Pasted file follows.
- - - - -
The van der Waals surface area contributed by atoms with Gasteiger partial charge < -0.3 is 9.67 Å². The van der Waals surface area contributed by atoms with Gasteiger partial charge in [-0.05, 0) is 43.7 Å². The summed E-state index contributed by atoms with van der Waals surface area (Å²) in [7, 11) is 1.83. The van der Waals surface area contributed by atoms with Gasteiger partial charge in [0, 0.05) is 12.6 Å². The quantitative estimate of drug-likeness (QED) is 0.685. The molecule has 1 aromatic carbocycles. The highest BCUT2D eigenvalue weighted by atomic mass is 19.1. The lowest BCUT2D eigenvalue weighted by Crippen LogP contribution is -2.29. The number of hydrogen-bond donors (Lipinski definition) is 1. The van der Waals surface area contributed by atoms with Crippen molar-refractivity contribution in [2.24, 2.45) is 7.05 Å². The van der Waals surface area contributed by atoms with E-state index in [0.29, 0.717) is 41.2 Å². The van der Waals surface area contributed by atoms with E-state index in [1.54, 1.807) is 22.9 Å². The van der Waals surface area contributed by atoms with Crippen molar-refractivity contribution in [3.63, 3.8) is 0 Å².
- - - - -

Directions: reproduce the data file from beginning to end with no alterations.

The van der Waals surface area contributed by atoms with Gasteiger partial charge < -0.3 is 9.67 Å². The van der Waals surface area contributed by atoms with Gasteiger partial charge in [-0.05, 0) is 43.7 Å². The summed E-state index contributed by atoms with van der Waals surface area (Å²) in [7, 11) is 1.83. The van der Waals surface area contributed by atoms with Gasteiger partial charge in [0, 0.05) is 12.6 Å². The quantitative estimate of drug-likeness (QED) is 0.685. The molecule has 1 aromatic carbocycles. The highest BCUT2D eigenvalue weighted by atomic mass is 19.1. The lowest BCUT2D eigenvalue weighted by Crippen LogP contribution is -2.29. The number of hydrogen-bond donors (Lipinski definition) is 1. The van der Waals surface area contributed by atoms with Crippen molar-refractivity contribution in [2.24, 2.45) is 7.05 Å². The van der Waals surface area contributed by atoms with E-state index in [0.29, 0.717) is 41.2 Å². The van der Waals surface area contributed by atoms with E-state index in [1.54, 1.807) is 22.9 Å². The van der Waals surface area contributed by atoms with Crippen molar-refractivity contribution in [3.63, 3.8) is 0 Å².